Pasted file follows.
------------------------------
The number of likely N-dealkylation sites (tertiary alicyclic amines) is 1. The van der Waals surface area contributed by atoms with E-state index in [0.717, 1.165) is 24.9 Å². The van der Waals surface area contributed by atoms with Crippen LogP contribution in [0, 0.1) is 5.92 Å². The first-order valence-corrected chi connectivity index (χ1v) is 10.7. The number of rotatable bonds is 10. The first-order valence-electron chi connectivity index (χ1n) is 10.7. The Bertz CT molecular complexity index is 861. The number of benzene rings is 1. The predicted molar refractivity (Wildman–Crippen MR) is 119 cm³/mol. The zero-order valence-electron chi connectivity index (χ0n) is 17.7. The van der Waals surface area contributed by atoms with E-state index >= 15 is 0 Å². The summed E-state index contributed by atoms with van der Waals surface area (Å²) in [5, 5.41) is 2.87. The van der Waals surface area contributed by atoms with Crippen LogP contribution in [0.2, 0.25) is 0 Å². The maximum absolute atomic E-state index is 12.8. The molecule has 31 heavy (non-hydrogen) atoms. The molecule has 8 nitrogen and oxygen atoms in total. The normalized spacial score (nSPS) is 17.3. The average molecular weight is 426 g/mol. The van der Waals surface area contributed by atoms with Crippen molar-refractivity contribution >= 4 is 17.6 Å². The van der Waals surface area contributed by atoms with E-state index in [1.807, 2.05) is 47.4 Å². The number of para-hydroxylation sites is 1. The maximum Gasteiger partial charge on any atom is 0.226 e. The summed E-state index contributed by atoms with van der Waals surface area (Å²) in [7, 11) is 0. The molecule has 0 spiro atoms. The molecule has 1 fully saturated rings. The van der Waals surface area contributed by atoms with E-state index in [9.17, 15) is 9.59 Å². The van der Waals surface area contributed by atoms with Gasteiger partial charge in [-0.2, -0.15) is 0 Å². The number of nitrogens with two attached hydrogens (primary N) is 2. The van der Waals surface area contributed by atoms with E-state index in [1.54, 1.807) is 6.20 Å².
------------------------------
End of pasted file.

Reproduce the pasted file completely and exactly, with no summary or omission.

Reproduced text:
The number of likely N-dealkylation sites (tertiary alicyclic amines) is 1. The van der Waals surface area contributed by atoms with E-state index in [0.717, 1.165) is 24.9 Å². The van der Waals surface area contributed by atoms with Crippen LogP contribution in [0, 0.1) is 5.92 Å². The first-order valence-corrected chi connectivity index (χ1v) is 10.7. The number of rotatable bonds is 10. The first-order valence-electron chi connectivity index (χ1n) is 10.7. The Bertz CT molecular complexity index is 861. The number of benzene rings is 1. The predicted molar refractivity (Wildman–Crippen MR) is 119 cm³/mol. The zero-order valence-electron chi connectivity index (χ0n) is 17.7. The van der Waals surface area contributed by atoms with E-state index >= 15 is 0 Å². The summed E-state index contributed by atoms with van der Waals surface area (Å²) in [5, 5.41) is 2.87. The van der Waals surface area contributed by atoms with Crippen LogP contribution in [0.2, 0.25) is 0 Å². The maximum absolute atomic E-state index is 12.8. The molecule has 31 heavy (non-hydrogen) atoms. The molecule has 8 nitrogen and oxygen atoms in total. The normalized spacial score (nSPS) is 17.3. The average molecular weight is 426 g/mol. The van der Waals surface area contributed by atoms with Crippen molar-refractivity contribution >= 4 is 17.6 Å². The van der Waals surface area contributed by atoms with E-state index in [1.807, 2.05) is 47.4 Å². The number of para-hydroxylation sites is 1. The maximum Gasteiger partial charge on any atom is 0.226 e. The summed E-state index contributed by atoms with van der Waals surface area (Å²) in [7, 11) is 0. The molecule has 0 spiro atoms. The molecule has 1 fully saturated rings. The van der Waals surface area contributed by atoms with E-state index in [9.17, 15) is 9.59 Å². The van der Waals surface area contributed by atoms with Gasteiger partial charge in [-0.2, -0.15) is 0 Å². The number of nitrogens with two attached hydrogens (primary N) is 2. The van der Waals surface area contributed by atoms with E-state index in [1.54, 1.807) is 6.20 Å².